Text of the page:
This is the story of how one man selflessly saved the life of another. It happened in June 2019, when Farragut alum Christopher Chadwick ‘88N was an organ donor for Robert Tizon. Here’s the story, in Rob’s own words.
In 2006, I was diagnosed with Polycystic Kidney Disease (PKD), a hereditary illness with mysterious origins and no known cure. At that time, it didn’t yet affect my daily activities, and because it was detected early, my doctors were able to monitor its progression.
Four years later, a work reassignment took me from North Carolina to Washington D.C., to work in an office under the Undersecretary of Defense for Reserve Affairs. This is where I met Chris Chadwick.
At the time, Chris was assigned as the Director of Operations for the Northeast Region of the Employer Support of the Guard and Reserves (ESGR). In 2011 I became his deputy.
In 2012, Chris accepted an assignment in Florida, leaving me as the acting director until his replacement arrived. By the time Chris returned to D.C. for another tour of duty, I had already retired from the Air Force. This didn’t stop us from keeping in touch through Facebook.
Fast forward to 2017. By this time, the progression of my PKD worsened. My kidney functions were at 14%. My doctor told me that once it dropped to 10%, I would be listed on the national registry for kidney transplants. That finally happened in March 2018.
On the registry didn’t mean a donation would happen soon. For my blood type, the average waiting time on the transplant list was 3-5 years. Even though I hadn’t started dialysis, at the rate my PKD was progressing, I knew I would be on dialysis within a year or two.
After having exhausted all my avenues and resources, and after having one of my best friends disqualified due to a medical issue, my mom and wife encouraged me to ask my friends on Facebook if anyone would be willing to be tested as a possible donor. I swallowed my pride and did so. A few people asked for information, including Chris.
Around November 2018, I received a message from Chris, letting me know that he had contacted the transplant clinic at Walter Reed National Military Medical Center and was scheduled to go through the first stage of testing.
I was in awe, to say the least. Here was a friend and former supervisor, whom I hadn’t seen in more than seven years, getting tested to be my kidney donor. I wasn’t really sure how to react. I thanked him for his willingness to be tested and told him that I would be forever grateful, even if the test revealed we weren’t a match.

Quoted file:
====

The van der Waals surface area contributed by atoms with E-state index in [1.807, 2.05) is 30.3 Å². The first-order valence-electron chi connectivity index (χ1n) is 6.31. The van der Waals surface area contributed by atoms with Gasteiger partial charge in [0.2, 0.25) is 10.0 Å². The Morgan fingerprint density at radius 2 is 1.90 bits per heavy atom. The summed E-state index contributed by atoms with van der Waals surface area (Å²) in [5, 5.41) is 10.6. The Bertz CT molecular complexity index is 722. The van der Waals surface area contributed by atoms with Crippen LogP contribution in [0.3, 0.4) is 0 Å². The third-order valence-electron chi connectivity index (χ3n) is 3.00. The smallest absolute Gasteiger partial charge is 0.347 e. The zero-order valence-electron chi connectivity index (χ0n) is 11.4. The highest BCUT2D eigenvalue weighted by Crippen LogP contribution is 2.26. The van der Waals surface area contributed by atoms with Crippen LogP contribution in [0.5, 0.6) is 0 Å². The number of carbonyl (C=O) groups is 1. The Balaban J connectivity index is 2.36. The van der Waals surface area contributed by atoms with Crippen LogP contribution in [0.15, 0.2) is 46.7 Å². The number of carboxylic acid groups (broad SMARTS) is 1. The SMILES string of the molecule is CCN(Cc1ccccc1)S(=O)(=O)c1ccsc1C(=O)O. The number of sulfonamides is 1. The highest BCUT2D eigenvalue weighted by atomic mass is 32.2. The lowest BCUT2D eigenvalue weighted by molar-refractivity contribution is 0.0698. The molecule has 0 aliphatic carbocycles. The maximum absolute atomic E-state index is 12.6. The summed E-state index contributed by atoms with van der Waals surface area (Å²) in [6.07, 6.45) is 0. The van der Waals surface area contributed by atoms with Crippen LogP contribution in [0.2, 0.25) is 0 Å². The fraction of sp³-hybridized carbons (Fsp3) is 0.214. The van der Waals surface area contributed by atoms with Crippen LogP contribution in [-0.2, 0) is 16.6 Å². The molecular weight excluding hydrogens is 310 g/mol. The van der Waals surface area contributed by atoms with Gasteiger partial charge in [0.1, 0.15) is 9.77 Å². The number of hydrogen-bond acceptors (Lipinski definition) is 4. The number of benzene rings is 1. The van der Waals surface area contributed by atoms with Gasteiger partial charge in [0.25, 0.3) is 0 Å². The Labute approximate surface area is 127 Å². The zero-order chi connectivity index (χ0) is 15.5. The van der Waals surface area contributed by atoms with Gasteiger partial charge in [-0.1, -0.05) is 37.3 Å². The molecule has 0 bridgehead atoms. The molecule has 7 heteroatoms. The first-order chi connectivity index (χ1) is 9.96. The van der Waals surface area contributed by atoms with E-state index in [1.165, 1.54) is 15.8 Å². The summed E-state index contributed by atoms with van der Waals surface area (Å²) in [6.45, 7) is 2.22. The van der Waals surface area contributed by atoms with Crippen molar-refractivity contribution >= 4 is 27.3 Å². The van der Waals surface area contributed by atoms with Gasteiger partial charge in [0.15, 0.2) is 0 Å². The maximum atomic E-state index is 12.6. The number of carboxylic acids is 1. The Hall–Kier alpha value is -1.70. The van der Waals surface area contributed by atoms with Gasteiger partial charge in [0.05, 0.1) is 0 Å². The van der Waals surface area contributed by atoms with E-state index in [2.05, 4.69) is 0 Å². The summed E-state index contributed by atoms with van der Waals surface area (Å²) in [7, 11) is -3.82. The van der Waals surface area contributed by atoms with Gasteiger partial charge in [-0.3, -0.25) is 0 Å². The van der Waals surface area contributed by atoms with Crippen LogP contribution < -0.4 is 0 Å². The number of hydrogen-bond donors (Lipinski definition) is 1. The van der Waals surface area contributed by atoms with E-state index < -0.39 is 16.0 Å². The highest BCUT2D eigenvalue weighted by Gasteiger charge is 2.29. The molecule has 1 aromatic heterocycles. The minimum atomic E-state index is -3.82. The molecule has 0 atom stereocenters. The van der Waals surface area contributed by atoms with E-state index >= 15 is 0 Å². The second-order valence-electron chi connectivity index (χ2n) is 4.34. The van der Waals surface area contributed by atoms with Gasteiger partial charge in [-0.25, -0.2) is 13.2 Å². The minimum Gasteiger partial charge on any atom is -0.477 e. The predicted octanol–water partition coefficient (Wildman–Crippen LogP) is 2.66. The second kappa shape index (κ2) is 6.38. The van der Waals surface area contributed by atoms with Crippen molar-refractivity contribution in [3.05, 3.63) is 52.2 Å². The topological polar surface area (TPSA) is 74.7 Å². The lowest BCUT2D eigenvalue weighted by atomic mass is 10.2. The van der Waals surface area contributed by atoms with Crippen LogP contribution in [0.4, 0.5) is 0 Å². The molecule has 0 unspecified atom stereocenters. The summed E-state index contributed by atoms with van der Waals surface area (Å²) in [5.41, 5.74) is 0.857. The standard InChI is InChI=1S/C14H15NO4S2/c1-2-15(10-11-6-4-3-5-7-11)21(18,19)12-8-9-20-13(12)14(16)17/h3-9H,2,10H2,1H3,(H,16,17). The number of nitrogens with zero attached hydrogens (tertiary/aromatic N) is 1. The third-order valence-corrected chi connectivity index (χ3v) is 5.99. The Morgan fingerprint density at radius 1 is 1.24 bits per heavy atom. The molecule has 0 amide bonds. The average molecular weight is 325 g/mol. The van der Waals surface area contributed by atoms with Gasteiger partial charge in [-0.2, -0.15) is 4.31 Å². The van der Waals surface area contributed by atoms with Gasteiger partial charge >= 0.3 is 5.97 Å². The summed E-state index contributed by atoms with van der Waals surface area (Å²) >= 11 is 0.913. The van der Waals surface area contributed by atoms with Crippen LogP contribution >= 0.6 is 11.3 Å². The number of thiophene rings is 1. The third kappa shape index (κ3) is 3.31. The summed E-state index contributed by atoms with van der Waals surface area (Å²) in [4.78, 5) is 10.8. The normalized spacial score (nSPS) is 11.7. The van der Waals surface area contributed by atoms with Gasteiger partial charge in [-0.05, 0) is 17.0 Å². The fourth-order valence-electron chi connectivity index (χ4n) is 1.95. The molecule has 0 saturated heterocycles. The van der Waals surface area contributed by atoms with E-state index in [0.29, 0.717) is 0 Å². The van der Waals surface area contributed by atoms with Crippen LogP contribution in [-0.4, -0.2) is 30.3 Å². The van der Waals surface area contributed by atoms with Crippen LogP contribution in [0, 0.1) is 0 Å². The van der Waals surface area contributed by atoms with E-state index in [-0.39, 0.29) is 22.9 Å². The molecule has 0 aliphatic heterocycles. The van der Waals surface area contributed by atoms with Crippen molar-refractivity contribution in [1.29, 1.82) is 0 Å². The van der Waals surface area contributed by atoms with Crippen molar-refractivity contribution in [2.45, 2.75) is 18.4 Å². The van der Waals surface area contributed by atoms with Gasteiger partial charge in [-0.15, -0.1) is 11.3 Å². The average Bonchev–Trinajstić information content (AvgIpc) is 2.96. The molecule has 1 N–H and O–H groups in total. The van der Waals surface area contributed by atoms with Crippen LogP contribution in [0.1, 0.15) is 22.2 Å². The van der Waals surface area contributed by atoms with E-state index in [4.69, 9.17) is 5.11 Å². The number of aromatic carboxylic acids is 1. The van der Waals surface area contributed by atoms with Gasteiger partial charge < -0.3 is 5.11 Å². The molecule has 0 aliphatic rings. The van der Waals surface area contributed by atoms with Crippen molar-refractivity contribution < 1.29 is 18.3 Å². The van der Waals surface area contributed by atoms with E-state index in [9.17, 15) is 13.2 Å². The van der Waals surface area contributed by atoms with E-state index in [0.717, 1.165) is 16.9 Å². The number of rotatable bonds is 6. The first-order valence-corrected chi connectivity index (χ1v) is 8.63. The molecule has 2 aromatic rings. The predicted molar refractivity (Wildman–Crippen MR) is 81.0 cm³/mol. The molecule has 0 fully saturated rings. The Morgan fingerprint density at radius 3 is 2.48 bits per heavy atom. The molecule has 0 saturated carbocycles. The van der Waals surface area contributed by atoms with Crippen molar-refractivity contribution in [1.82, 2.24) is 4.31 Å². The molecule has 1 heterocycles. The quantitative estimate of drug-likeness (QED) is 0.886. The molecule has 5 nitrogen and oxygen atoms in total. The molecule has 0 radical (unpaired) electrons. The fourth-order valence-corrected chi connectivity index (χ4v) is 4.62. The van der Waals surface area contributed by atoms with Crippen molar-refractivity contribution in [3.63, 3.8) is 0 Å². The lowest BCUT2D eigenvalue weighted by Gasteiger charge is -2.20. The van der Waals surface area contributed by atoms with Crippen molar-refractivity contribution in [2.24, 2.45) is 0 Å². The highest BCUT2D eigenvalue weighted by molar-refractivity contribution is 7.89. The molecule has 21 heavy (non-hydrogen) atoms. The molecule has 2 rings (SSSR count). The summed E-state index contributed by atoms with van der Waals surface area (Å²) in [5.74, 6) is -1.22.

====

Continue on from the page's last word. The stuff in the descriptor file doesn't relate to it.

I didn’t have to worry about that, because within a couple of weeks, we were told that we were a match! Then over the next seven months, Chris underwent several more tests and appointments as part of the screening process.
Then on June 11, 2019, the transplant clinic called me with the good news: Chris was approved to be my donor and the surgery was scheduled for June 27! WHAT A BLESSING! The timing couldn’t have been any better.
That afternoon was my scheduled monthly check-up with my doctor, who told me that if it wasn’t for the good news, that was the day she was going to tell me that I had to start mentally preparing for dialysis. At this point, my total kidney function was at 8%.
Finally, on June 26, 2019, I saw Chris for the first time in more than seven years, when we both checked into the hospital for the surgery. So what do you do when you see someone you haven’t seen in years, and that someone is about to save your life? You give that person a HUGE hug!
Allow me to digress. I don’t believe it’s a coincidence that the man who saved me is named Chris. You see, I was raised in a Catholic family and ever since childhood I considered Saint Christopher my favorite saint. I favored him so much, that I named my son Robert Christopher and referred to him as either Christopher or Chris.
Sadly, my son Chris succumbed to mental illness and took his life in 2008. He was a senior in high school and had been accepted to every college he applied to, to include his dream school, Embry-Riddle Aeronautical University. He was going to attend under an Air Force ROTC scholarship, majoring in Aerospace Engineering.
My personal belief is that the other Chris — Chris Chadwick — was placed in my life for a purpose. He is MY Saint Christopher and I’ve told him that on numerous occasions.
Chris is a caring, honorable, and selfless individual to not only his country and the U.S. Navy but also to those who are close to him. We were already bonded as military brothers, but through grace, we are now and forever family.